Okinawa, Japan declares SkyTrain technology for 69km urban and intercity railway

Okinawa Railway System - Urban elevated railway station concept

As you may recall (or not, since I have yet to actually discuss anything Japan-related on this blog!), I departed Metro Vancouver in September of this year to pursue a scholarship-supported abroad studies program in Kyushu, Japan. My studies include a transportation research component – and through this, I initially received word that Okinawa would use linear motor cars on its inaugural island railway – a.k.a. “SkyTrain technology”.

As of this week, a number of online articles in Japanese have now surfaced, revealing project details and effectively confirming SkyTrain technology for Okinawa’s first major rapid transit line.

News release: 知事選で高まる気運 リニアモーターを使った沖縄の「普通鉄道」建設構想とは (English: Election momentum growing: plan outlined for Okinawa’s linear motor railway)
Translated (Google): [LINK]

This means that linear motors and reaction rails (locally termed in Vancouver as “SkyTrain technology”) will be used to propel trains on the island. Japan is one of the world countries that has recognized the benefits of SkyTrain technology, with 7 lines running or already under construction in 6 cities. Okinawa’s railway will be the 8th such line in Japan, and the 19th such line in the world.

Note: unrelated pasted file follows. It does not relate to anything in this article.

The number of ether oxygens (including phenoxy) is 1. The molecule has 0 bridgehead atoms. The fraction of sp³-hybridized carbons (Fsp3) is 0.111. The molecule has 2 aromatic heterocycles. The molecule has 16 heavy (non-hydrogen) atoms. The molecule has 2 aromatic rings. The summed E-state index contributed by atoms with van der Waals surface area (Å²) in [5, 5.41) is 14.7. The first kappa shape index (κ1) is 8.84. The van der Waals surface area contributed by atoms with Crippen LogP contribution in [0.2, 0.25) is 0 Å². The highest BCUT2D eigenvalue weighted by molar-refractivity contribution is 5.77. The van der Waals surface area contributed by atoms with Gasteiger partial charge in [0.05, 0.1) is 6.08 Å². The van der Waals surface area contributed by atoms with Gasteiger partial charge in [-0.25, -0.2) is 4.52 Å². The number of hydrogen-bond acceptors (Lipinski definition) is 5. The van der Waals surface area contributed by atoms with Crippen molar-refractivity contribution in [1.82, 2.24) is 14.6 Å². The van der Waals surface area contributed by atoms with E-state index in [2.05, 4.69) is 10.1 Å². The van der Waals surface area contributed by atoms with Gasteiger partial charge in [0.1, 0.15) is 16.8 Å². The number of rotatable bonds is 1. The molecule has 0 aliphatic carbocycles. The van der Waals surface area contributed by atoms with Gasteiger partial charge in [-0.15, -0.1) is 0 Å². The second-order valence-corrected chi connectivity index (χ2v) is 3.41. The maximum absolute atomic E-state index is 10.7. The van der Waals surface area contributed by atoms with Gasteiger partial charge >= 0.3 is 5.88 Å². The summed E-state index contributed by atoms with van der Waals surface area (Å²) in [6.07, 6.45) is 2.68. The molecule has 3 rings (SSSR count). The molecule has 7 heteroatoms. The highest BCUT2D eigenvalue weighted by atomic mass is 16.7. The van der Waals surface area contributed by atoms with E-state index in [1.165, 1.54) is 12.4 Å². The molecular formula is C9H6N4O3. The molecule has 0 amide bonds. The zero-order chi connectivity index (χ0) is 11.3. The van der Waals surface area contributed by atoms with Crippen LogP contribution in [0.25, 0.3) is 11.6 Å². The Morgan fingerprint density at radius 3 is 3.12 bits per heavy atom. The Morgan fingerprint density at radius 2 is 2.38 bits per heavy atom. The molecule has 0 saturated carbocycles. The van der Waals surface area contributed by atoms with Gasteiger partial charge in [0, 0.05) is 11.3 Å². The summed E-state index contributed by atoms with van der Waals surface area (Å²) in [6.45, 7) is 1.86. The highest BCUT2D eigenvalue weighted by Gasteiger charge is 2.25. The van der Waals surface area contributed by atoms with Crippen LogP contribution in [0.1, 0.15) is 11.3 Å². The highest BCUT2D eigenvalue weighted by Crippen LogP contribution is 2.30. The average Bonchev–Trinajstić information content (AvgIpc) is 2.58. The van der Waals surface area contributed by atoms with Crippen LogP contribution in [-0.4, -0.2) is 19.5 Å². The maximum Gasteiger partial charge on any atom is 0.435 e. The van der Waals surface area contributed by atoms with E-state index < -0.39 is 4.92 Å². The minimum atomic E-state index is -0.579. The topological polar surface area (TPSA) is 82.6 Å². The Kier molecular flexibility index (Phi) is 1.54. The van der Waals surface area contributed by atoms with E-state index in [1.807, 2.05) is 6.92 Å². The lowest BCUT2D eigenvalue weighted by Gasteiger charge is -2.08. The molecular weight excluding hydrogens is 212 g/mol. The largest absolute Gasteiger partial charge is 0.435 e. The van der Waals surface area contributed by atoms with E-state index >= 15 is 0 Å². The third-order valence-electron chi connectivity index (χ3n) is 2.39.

See also: List of Linear Induction Motor Rapid Transit Systems

The news release linked above emphasizes that every candidate for prefectural governor (there is an election coming up in Okinawa!) is supporting the proposed rapid transit line. This is because the line will be 30% cheaper to ride end-to-end than the current express bus service, due to efficiencies for the island’s transit operator. It is expected to cut travel time across the island in half, to 58 minutes from the current 1 hour and 45 minutes by rapid express bus.

There will be two primary segments. The 20km segment between Okinawa City and Naha Airport will feature an urban metro-style service. Trains will initially run every 5 minutes during peak hours, and every 12 minutes off-peak. The 49km segment between Okinawa City and Naga City will be the world’s first intercity railway using SkyTrain technology. Trains will initially arrive every 15 minutes during peak hours and every 20 minutes off-peak.

Map of proposed 69km SkyTrain-type railway in Okinawa
Map of Okinawa’s 69km SkyTrain technology railway

The line will initially use 4-car trains, with shorter 12m long cars – similar to Vancouver SkyTrain’s Mark I vehicles. They will be low-height vehicles capable of running through smaller tunnels.

最高速度は100km/hが目標とされており、長さ12mの車両の4両編成が考えられています。1両あたりの長さが約15.7mである長堀鶴見緑地線の車両が、4両編成で定員が380人なので、12m×4両では単純計算で290人程度の定員があることになります

English: Trains will have a maximum speed of 100km/h, and the government has considered using 12m length cars. For comparison, trains on Osaka’s Nagahori Tsurumi-Ryokuchi line are 15.7m long. Those trains carry 380 people, so we imply that Okinawa’s trains will carry 290 people between the 4 cars.